In addition to appearing in the BVI, he has also been heavily involved in cases being litigated in Jersey, the Isle of Man, the Bahamas and the Cayman Islands, acting for trust company directors in cases of breach of fiduciary duty and fraud measured in tens of millions of dollars. He is regularly instructed by major offshore law firms in the BVI, Cayman Islands and Channel Islands.

    Many of Steven’s cases have an international aspect, be that a hearing overseas, a foreign client, an offshore company structure or some connected litigation in another part of the world. Such cases require particular expertise in ensuring that the English litigation is conducted effectively for the client under the principles of private international law.

    Some examples of his recent cases include:

    • Ashley v Ashley (2008) BVI: Steven appeared in the BVI High Court in this dispute involving the validity of a directors meeting called without notice and the validity of the resolution passed at that meeting.
    • UCC v Bender (2007 – 8) Jersey: £100m hedge fund dispute brought by a New York corporation against Jersey trustees and others. The case engendered a great deal of satellite litigation. Steven acted for the fund manager.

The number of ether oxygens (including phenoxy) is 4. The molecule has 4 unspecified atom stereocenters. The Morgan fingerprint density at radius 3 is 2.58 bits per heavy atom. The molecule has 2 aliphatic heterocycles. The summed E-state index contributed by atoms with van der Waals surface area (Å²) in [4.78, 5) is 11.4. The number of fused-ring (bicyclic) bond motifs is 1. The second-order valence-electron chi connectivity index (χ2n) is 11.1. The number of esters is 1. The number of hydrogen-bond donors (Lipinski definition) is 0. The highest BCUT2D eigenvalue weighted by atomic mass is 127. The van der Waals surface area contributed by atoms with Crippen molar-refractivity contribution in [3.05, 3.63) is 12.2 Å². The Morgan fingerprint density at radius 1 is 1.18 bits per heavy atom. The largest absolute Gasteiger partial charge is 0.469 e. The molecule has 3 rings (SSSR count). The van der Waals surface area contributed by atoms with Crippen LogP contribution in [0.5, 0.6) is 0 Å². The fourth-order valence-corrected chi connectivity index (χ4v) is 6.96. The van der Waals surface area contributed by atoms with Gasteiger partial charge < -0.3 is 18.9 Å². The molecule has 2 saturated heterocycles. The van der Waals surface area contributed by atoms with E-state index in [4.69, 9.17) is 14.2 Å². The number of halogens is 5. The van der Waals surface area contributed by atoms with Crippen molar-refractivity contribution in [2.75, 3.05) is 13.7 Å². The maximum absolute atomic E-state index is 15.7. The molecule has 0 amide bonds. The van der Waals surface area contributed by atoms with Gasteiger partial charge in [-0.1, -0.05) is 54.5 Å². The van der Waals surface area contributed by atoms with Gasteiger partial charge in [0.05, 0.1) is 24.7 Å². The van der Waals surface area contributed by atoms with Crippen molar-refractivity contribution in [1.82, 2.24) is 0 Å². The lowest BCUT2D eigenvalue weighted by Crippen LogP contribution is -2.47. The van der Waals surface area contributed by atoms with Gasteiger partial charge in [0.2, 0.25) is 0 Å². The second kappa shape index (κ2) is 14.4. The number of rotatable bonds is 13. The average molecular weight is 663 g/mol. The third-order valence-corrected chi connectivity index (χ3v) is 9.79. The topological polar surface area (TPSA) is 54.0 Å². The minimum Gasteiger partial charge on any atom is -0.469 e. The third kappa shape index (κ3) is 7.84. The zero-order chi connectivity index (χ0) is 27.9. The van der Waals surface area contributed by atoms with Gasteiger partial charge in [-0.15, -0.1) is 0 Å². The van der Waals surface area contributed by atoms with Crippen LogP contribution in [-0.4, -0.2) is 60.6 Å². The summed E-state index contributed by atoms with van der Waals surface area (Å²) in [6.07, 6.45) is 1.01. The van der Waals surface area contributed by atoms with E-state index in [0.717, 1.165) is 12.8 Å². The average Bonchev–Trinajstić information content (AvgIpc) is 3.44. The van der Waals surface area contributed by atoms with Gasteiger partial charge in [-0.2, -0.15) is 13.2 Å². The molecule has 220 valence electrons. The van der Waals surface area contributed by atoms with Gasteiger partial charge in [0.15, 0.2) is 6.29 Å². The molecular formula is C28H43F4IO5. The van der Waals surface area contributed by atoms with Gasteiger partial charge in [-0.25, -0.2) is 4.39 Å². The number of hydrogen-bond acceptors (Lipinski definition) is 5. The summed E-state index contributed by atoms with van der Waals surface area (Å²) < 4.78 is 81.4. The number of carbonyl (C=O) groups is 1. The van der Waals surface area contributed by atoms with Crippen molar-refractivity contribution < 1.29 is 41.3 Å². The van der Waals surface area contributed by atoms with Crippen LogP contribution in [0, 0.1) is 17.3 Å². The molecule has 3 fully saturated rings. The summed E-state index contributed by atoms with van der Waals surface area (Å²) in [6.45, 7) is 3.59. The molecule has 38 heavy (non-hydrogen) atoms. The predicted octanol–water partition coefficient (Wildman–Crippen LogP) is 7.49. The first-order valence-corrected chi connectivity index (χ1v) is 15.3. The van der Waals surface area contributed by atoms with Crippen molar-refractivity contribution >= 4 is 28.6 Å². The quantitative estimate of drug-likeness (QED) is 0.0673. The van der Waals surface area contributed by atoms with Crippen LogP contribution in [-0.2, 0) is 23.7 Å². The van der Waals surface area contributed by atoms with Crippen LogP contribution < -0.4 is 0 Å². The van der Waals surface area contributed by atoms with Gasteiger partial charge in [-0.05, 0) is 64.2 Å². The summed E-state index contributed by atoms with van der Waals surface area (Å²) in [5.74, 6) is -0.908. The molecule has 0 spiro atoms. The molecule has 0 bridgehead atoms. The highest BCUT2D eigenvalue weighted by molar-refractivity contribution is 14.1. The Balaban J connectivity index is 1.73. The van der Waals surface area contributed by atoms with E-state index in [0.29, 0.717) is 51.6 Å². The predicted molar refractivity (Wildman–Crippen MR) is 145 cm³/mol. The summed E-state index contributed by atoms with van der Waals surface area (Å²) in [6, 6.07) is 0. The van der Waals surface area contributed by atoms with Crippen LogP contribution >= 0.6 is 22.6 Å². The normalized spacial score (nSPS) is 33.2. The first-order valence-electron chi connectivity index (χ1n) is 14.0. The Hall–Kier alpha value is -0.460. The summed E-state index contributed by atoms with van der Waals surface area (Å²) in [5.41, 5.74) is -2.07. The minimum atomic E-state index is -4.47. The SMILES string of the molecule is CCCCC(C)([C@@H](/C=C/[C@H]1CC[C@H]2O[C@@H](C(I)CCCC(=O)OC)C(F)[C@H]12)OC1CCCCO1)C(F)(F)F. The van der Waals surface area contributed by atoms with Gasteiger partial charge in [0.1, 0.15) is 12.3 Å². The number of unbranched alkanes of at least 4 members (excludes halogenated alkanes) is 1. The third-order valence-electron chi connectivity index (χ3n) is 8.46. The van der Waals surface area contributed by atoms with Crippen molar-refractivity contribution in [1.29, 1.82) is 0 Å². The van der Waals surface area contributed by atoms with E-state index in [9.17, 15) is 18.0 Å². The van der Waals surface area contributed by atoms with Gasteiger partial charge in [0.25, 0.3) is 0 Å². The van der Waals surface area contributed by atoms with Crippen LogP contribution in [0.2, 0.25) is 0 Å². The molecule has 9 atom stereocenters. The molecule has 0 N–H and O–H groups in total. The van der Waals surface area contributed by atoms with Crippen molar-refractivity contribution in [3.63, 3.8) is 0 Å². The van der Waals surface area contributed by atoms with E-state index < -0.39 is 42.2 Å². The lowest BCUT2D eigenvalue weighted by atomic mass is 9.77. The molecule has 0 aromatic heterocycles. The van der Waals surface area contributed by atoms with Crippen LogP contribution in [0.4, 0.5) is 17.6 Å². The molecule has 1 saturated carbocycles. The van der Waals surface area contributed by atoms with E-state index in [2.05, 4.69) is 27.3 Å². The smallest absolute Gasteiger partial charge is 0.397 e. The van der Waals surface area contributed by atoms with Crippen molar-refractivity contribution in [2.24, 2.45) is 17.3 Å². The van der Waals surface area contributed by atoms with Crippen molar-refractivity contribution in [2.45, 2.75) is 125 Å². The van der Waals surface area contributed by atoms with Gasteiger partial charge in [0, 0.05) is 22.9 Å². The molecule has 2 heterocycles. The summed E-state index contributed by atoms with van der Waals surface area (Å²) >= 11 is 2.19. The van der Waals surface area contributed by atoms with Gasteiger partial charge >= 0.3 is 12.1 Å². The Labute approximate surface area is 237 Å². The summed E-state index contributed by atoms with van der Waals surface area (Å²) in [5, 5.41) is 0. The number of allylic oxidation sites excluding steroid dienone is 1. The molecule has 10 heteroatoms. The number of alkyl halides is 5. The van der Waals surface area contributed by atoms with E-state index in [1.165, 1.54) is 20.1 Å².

• St George v Haywood (2008/2009) Cayman Islands/Bahamas: Steven was involved in this high profile cross-border dispute over ownership of Freeport in the Bahamas. He advised in relation to Cayman and Bahamian company law matters in various interrelated claims.
    • IIH v Westminster Oil (2008/2009) BVI: This was a dispute between joint venture partners in a Kazakhstan oil field. Steven acted for an Abu Dhabi investor in a BVI corporate structure. He was instructed by both London and BVI lawyers.
    • Danone v Wahaha (2008/2009) Stockholm, China, BVI, Samoa, California: Steven was instructed in relation to the arbitrations proceeding in the Stockholm Chamber of Commerce. The dispute concerned a joint venture between Danone and Wahaha in China.
    • Standard Chartered Bank v GVEC (2009): BVI, California, Hong Kong: Steven was instructed by the Bank to seek appointment of a provisional liquidator over a BVI company.
    • BTA v Ablyazov (2009) BVI and England: Steven was involved in an application to the BVI Court for emergency freezing order relief.
    • Re Dragon Healthcare (2009): Steven was instructed by a BVI company who assets were frozen by Order of the English Family Division Court during a divorce case.
  • Partnership and Joint Ventures

    Steven has advised and acted in numerous joint venture disputes, usually involving the use of a corporate vehicle, and often with a foreign or international flavour. He has particular expertise in unfair prejudice complaints concerning quasi-partnerships and in international inbound investment disputes using offshore structures. He also has experience advising on LLP (Limited Liability Partnership) disputes.